The problem is that even the prototype they’re working on will require a 14 foot (4.27 meter) high curved LED screen that created a complete cylinder around a space 20 feet (6.1 meters) across. I assume part of the cylinder swings away so you can get in and out without a crane, but a 27” LED computer monitor will run you at least $300 at Harvey Norman (on sale), and this “small” Eyemerce is over 400 times that size, plus the much greater cost of creating a curved screen, plus the amount of space taken up for a theatre that can only accommodate relatively small audiences and the challenges posed by getting in and out of a cylinder… yeah, I’m not getting one for my two-bedroom apartment.

Geo AR Games is doing something ambitious but more practical: they’re putting dinosaurs in your neighborhood park. Magical Park is a mobile AR app that adds virtual creatures and events to your local playground or what have you. The content is tailored to each participating public space, so it will work with the existing landscape, and not send junior running headfirst into a tree or out into the street. The app’s free with no ads or upsell because they’re pitching Magical Park to your local council as a public good that adds value to parks and encourages children to play outside. I rather like this idea, but I’m a bit leery of letting my six-year-old run around while holding a iPad in front of his face.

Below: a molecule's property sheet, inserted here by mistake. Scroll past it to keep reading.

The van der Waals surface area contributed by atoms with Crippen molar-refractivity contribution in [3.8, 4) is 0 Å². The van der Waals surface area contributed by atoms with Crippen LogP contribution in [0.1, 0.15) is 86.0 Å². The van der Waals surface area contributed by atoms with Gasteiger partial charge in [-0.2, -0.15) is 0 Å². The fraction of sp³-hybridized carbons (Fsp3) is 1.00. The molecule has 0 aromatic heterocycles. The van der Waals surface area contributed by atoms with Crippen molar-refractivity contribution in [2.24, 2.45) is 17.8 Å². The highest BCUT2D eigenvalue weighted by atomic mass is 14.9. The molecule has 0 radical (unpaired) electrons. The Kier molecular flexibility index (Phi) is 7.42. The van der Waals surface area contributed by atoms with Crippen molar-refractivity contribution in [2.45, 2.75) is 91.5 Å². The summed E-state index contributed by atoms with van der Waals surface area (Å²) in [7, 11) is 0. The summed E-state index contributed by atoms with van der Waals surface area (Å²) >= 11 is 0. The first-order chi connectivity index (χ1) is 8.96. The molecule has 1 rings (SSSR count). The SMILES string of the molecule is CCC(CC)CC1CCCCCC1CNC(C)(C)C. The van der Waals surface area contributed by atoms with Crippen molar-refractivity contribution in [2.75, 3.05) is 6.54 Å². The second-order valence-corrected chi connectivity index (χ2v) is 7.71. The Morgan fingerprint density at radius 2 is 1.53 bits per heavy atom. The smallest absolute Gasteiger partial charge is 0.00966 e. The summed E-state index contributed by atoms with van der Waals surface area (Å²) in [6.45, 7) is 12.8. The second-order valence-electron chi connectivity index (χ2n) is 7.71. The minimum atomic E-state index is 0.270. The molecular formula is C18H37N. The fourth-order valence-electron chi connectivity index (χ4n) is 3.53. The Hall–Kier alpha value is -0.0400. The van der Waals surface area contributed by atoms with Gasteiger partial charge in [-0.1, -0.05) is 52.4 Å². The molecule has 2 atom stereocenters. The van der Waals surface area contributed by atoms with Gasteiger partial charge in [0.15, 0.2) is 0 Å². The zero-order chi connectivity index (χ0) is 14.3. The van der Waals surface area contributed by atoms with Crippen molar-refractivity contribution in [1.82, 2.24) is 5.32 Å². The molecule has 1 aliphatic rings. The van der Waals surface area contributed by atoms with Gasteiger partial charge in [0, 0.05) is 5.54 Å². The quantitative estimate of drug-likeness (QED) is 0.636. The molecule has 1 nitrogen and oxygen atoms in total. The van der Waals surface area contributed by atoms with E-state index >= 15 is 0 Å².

Craig Pearce from the Fire Service spoke about how they actually burned down a house to create their VR game, about the importance of making the game as accessible as possible, and how it’s been a big hit with the generally skeptical secondary school set. NZME is looking into VR and AR content, Staples VR is a developing new cameras to meet demand for 360 video production, and Peter Busch of Image Metrics made the astute observation that you know you’ve successfully crossed the uncanny valley when no-one says anything about how real your work looks.